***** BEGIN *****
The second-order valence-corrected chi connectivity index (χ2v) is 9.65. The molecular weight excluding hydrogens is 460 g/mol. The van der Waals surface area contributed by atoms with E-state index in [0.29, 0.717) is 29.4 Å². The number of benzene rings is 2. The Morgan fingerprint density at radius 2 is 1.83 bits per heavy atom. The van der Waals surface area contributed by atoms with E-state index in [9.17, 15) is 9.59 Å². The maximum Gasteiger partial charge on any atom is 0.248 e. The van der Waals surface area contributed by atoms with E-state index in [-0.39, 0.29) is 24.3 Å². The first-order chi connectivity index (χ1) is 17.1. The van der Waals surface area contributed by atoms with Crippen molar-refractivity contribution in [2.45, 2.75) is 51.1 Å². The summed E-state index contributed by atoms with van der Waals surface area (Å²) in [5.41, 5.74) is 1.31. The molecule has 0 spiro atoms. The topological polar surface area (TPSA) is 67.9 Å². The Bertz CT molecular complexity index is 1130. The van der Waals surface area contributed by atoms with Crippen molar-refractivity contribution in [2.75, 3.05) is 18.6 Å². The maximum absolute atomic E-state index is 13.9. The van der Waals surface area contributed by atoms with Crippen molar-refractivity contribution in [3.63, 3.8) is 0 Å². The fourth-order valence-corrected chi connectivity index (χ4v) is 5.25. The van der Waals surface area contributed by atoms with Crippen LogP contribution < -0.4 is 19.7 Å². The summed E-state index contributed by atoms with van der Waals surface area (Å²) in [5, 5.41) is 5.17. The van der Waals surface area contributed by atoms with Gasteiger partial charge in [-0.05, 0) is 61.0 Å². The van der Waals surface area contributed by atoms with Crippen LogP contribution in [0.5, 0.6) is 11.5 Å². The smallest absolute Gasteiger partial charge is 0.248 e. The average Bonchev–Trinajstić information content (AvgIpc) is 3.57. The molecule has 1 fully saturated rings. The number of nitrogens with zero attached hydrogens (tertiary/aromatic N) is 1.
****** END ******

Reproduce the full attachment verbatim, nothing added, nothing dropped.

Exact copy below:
The second-order valence-corrected chi connectivity index (χ2v) is 9.65. The molecular weight excluding hydrogens is 460 g/mol. The van der Waals surface area contributed by atoms with E-state index in [0.29, 0.717) is 29.4 Å². The number of benzene rings is 2. The Morgan fingerprint density at radius 2 is 1.83 bits per heavy atom. The van der Waals surface area contributed by atoms with E-state index in [9.17, 15) is 9.59 Å². The maximum Gasteiger partial charge on any atom is 0.248 e. The van der Waals surface area contributed by atoms with E-state index in [-0.39, 0.29) is 24.3 Å². The first-order chi connectivity index (χ1) is 17.1. The van der Waals surface area contributed by atoms with Crippen molar-refractivity contribution in [2.45, 2.75) is 51.1 Å². The summed E-state index contributed by atoms with van der Waals surface area (Å²) in [5.41, 5.74) is 1.31. The molecule has 0 spiro atoms. The topological polar surface area (TPSA) is 67.9 Å². The Bertz CT molecular complexity index is 1130. The van der Waals surface area contributed by atoms with Crippen molar-refractivity contribution in [2.75, 3.05) is 18.6 Å². The maximum absolute atomic E-state index is 13.9. The van der Waals surface area contributed by atoms with Crippen molar-refractivity contribution in [3.63, 3.8) is 0 Å². The fourth-order valence-corrected chi connectivity index (χ4v) is 5.25. The van der Waals surface area contributed by atoms with Crippen LogP contribution < -0.4 is 19.7 Å². The summed E-state index contributed by atoms with van der Waals surface area (Å²) in [5, 5.41) is 5.17. The van der Waals surface area contributed by atoms with Gasteiger partial charge in [-0.05, 0) is 61.0 Å². The van der Waals surface area contributed by atoms with Crippen LogP contribution in [0.5, 0.6) is 11.5 Å². The smallest absolute Gasteiger partial charge is 0.248 e. The average Bonchev–Trinajstić information content (AvgIpc) is 3.57. The molecule has 1 fully saturated rings. The number of nitrogens with zero attached hydrogens (tertiary/aromatic N) is 1.